yours for the apocalypse

The war has started. On the way to the supermarket, a firing-squad worth of shots ringing through the air, then, laughter. New Year’s Eve on our doorstep, and not a teenager without a handful of explosives.

Last year, I spent New Year’s Eve right in the heart of the battle. A night of poker and whiskey, then out into the Frankfurt night to giggle and drunkenly throw fireworks into the street (and at cars, and our friends). This year we have decided to flee to the south, where we will remain in hiding until the battle is over, the piles of red paper cartridges all swept up, the fireworks packed away safely for next year.

New Year’s tends to get me feeling apocalyptic. Ever since that mess in ’99, I guess, when everyone thought the world would end (or that at least all the computers would crash, which for a lot of people is the same thing) and my friend’s moms were stockpiling bottled water and canned food. When we all woke up to a completely normal 2000, feeling a bit silly about having believed it, even just a little bit, and fanatics tried to drum up suspense for the following year with the cry of: „The new milenium technically doesn’t start until 2001!“ But really, New Year’s Eve just hasn’t been as exciting since.

So, for this new year, I present you a new set of apocalyptic musings. It all started with wood. Just like every morning, afternoon, and evening, if I want to be warm, starts with wood. Getting the wood. (“Did we order enough for the whole winter?” “Does that stuff behind the kitchen belong to anyone?” “I saw a dumpster full of leftover wood today, want to go pick it up later?”) Chopping the wood. (They say that you are not a true Bauwägler until you have done two things: Drunkenly tripped over the wagon drawbar and hacked your hand with the axe while, also drunk, trying to chop wood in the middle of the night. Of course if you manage not to suffocate yourself with carbon monoxide the first night sleeping with the wood stove on, you get a few bonus points.) And, finally, coaxing the wood into flames. (“The fucking oven went out again!” “The wood is too wet!” “There’s fucking smoke everywhere!”)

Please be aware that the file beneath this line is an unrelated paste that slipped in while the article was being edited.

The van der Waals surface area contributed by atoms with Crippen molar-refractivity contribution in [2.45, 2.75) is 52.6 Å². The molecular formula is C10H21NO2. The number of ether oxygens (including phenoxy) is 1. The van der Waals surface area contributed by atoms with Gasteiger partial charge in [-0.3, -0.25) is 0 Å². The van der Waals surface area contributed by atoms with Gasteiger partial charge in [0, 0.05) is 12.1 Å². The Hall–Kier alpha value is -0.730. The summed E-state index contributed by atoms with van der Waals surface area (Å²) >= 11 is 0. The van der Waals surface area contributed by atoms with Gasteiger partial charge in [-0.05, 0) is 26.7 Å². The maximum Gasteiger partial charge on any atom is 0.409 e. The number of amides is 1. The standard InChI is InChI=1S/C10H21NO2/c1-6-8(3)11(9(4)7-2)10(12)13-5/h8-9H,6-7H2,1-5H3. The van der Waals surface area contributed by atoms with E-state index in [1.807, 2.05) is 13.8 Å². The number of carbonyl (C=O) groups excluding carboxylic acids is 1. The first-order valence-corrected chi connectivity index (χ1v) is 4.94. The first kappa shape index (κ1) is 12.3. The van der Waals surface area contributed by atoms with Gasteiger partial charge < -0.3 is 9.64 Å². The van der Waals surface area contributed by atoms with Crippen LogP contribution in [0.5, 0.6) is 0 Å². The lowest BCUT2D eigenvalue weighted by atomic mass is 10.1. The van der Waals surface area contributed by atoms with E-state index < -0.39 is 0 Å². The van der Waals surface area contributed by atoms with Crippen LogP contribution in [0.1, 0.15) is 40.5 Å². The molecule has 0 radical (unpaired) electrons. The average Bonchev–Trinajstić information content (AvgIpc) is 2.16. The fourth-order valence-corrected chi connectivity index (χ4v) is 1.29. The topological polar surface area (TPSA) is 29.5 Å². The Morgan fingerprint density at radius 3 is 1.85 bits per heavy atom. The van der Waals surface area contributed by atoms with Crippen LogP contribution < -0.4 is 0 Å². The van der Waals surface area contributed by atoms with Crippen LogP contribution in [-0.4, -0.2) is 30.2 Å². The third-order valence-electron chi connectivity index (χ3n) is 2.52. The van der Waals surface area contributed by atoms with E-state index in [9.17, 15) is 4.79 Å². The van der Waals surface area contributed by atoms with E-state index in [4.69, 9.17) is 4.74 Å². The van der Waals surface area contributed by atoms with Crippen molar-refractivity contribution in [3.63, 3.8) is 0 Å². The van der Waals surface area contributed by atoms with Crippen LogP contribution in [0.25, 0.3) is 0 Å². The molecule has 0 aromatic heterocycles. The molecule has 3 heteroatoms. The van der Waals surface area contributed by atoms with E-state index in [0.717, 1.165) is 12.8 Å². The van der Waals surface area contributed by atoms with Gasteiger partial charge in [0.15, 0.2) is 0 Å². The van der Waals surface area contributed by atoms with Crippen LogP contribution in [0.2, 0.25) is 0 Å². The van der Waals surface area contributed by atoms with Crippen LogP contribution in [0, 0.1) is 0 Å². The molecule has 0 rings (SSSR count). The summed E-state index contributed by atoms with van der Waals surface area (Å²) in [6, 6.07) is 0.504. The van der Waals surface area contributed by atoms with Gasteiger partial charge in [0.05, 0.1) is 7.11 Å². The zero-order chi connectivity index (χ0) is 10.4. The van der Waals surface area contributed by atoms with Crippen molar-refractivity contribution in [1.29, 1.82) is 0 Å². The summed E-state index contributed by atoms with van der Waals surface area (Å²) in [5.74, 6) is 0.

Luckily, there’s wood everywhere, and you don’t even have to cut down any extra trees to get it because the ever-dependable excesses of capitalism makes sure that there is free, burnable material being thrown out all the time. There is newspaper in the recycling bin to get things started. There are thin wooden boxes behind the grocery store and at the farmer’s market for kindling. And there is construction site after construction site with container after container full of wood that they are going to have to pay to throw away. If all that stuff is going to get torched at the dump anyway, you might as well torch it in your cute little wood stove and make a warm winter night of it.

(I used to work to pay for heat. Hahahahaha. Now I just stay home and play with power tools and fire instead.)

Some people say, “Yeah, well, you’re putting a lot of Co2 into the atmosphere, heating with wood.” To which I have a sack full of retorts. But what’s the use? I do what I do because it feels right, not because it’s the all-seeing, all-powerful Righteous Answer to Everything. Our friendly neighbors (office workers who spend their smoking breaks cackling at us from the student center’s balcony) complain that the wood-stove smoke bothers them. It’s unsightly, and it smells. I say take a trip to the power plant supplying your home’s power and take a look at all the black, soul-less columns of reeking smoke your electricity puts into the air. Just because you don’t have to see it doesn’t mean it doesn’t exist. In fact, maybe it would be better if everyone did have to see it, because then maybe we would all be a little more concerned with the consequences of our standard of living.